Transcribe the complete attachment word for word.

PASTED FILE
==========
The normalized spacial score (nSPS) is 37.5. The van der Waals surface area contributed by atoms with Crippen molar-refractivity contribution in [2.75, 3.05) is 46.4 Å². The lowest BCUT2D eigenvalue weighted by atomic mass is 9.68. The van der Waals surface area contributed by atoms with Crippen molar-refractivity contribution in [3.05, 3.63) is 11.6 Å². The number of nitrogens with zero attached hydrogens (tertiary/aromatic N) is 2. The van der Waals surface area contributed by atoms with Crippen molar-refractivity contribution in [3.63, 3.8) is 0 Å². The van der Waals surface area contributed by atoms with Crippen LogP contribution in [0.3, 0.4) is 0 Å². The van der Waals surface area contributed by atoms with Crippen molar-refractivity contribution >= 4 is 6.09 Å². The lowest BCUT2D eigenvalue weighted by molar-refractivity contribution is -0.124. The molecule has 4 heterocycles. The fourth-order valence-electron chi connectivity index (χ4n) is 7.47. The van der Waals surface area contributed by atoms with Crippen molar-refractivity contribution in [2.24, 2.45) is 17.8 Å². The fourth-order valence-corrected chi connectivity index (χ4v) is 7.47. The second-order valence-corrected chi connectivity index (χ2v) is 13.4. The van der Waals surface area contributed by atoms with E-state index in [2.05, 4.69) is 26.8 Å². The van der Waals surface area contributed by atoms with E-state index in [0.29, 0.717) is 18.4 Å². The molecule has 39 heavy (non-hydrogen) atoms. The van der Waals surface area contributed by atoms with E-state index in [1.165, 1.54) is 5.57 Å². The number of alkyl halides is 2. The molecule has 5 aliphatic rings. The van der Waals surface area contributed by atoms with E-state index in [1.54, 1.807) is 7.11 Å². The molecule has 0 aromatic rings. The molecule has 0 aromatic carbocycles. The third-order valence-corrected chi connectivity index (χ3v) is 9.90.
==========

The normalized spacial score (nSPS) is 37.5. The van der Waals surface area contributed by atoms with Crippen molar-refractivity contribution in [2.75, 3.05) is 46.4 Å². The lowest BCUT2D eigenvalue weighted by atomic mass is 9.68. The van der Waals surface area contributed by atoms with Crippen molar-refractivity contribution in [3.05, 3.63) is 11.6 Å². The number of nitrogens with zero attached hydrogens (tertiary/aromatic N) is 2. The van der Waals surface area contributed by atoms with Crippen molar-refractivity contribution in [3.63, 3.8) is 0 Å². The van der Waals surface area contributed by atoms with Crippen LogP contribution in [0.3, 0.4) is 0 Å². The van der Waals surface area contributed by atoms with Crippen molar-refractivity contribution >= 4 is 6.09 Å². The lowest BCUT2D eigenvalue weighted by molar-refractivity contribution is -0.124. The molecule has 4 heterocycles. The fourth-order valence-electron chi connectivity index (χ4n) is 7.47. The van der Waals surface area contributed by atoms with Crippen molar-refractivity contribution in [2.24, 2.45) is 17.8 Å². The fourth-order valence-corrected chi connectivity index (χ4v) is 7.47. The second-order valence-corrected chi connectivity index (χ2v) is 13.4. The van der Waals surface area contributed by atoms with E-state index in [2.05, 4.69) is 26.8 Å². The van der Waals surface area contributed by atoms with E-state index in [0.29, 0.717) is 18.4 Å². The molecule has 39 heavy (non-hydrogen) atoms. The van der Waals surface area contributed by atoms with E-state index in [1.165, 1.54) is 5.57 Å². The number of alkyl halides is 2. The molecule has 5 aliphatic rings. The van der Waals surface area contributed by atoms with E-state index in [1.54, 1.807) is 7.11 Å². The molecule has 0 aromatic rings. The molecule has 0 aromatic carbocycles. The third-order valence-corrected chi connectivity index (χ3v) is 9.90.